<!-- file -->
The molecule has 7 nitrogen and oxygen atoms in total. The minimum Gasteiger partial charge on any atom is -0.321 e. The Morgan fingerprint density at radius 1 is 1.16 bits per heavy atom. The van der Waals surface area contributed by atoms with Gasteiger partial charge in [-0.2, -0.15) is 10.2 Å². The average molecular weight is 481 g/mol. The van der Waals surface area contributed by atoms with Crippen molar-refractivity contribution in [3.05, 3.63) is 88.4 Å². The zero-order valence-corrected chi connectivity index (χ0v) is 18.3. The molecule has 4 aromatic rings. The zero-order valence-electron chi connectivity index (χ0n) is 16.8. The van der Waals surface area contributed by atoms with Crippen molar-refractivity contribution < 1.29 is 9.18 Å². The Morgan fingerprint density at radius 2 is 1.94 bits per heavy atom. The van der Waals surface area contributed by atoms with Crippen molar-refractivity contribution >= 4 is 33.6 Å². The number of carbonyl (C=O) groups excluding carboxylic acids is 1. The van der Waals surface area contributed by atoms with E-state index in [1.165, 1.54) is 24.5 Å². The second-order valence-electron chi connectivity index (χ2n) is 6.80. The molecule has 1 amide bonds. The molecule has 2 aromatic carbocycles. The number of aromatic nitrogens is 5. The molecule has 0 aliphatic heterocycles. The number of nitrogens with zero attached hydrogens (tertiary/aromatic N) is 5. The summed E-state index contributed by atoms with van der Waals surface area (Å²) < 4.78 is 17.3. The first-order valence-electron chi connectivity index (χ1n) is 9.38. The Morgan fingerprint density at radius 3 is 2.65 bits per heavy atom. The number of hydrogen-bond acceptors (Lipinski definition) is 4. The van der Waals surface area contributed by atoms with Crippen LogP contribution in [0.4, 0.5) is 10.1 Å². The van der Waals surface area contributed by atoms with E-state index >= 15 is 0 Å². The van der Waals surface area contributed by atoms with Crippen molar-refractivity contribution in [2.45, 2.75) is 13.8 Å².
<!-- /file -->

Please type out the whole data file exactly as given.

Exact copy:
The molecule has 7 nitrogen and oxygen atoms in total. The minimum Gasteiger partial charge on any atom is -0.321 e. The Morgan fingerprint density at radius 1 is 1.16 bits per heavy atom. The van der Waals surface area contributed by atoms with Gasteiger partial charge in [-0.2, -0.15) is 10.2 Å². The average molecular weight is 481 g/mol. The van der Waals surface area contributed by atoms with Crippen molar-refractivity contribution in [3.05, 3.63) is 88.4 Å². The zero-order valence-corrected chi connectivity index (χ0v) is 18.3. The molecule has 4 aromatic rings. The zero-order valence-electron chi connectivity index (χ0n) is 16.8. The van der Waals surface area contributed by atoms with Crippen molar-refractivity contribution < 1.29 is 9.18 Å². The Morgan fingerprint density at radius 2 is 1.94 bits per heavy atom. The van der Waals surface area contributed by atoms with Crippen molar-refractivity contribution >= 4 is 33.6 Å². The number of carbonyl (C=O) groups excluding carboxylic acids is 1. The van der Waals surface area contributed by atoms with E-state index in [1.165, 1.54) is 24.5 Å². The second-order valence-electron chi connectivity index (χ2n) is 6.80. The molecule has 1 amide bonds. The molecule has 2 aromatic carbocycles. The number of aromatic nitrogens is 5. The molecule has 0 aliphatic heterocycles. The number of nitrogens with zero attached hydrogens (tertiary/aromatic N) is 5. The summed E-state index contributed by atoms with van der Waals surface area (Å²) < 4.78 is 17.3. The first-order valence-electron chi connectivity index (χ1n) is 9.38. The Morgan fingerprint density at radius 3 is 2.65 bits per heavy atom. The number of hydrogen-bond acceptors (Lipinski definition) is 4. The van der Waals surface area contributed by atoms with Crippen LogP contribution in [0.4, 0.5) is 10.1 Å². The van der Waals surface area contributed by atoms with E-state index >= 15 is 0 Å². The van der Waals surface area contributed by atoms with Crippen molar-refractivity contribution in [2.45, 2.75) is 13.8 Å².